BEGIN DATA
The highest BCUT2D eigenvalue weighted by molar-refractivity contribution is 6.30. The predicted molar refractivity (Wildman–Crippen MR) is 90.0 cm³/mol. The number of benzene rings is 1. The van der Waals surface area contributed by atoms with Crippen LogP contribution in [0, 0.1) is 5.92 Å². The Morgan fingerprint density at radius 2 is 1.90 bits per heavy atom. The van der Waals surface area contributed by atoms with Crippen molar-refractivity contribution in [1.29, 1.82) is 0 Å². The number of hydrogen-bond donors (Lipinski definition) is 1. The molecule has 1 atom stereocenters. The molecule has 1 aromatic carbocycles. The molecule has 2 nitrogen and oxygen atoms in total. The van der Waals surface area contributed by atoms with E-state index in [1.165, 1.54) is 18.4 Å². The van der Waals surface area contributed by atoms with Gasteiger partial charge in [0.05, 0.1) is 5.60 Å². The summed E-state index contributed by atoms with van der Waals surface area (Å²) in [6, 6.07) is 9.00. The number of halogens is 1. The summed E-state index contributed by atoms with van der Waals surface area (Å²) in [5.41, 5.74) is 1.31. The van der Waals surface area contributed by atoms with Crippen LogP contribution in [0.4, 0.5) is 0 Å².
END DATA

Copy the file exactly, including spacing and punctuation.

The highest BCUT2D eigenvalue weighted by molar-refractivity contribution is 6.30. The predicted molar refractivity (Wildman–Crippen MR) is 90.0 cm³/mol. The number of benzene rings is 1. The van der Waals surface area contributed by atoms with Crippen LogP contribution in [0, 0.1) is 5.92 Å². The Morgan fingerprint density at radius 2 is 1.90 bits per heavy atom. The van der Waals surface area contributed by atoms with Crippen molar-refractivity contribution in [1.29, 1.82) is 0 Å². The number of hydrogen-bond donors (Lipinski definition) is 1. The molecule has 1 atom stereocenters. The molecule has 1 aromatic carbocycles. The molecule has 2 nitrogen and oxygen atoms in total. The van der Waals surface area contributed by atoms with E-state index in [1.165, 1.54) is 18.4 Å². The van der Waals surface area contributed by atoms with Gasteiger partial charge in [0.05, 0.1) is 5.60 Å². The summed E-state index contributed by atoms with van der Waals surface area (Å²) in [6, 6.07) is 9.00. The number of halogens is 1. The summed E-state index contributed by atoms with van der Waals surface area (Å²) in [5.41, 5.74) is 1.31. The van der Waals surface area contributed by atoms with Crippen LogP contribution in [0.4, 0.5) is 0 Å².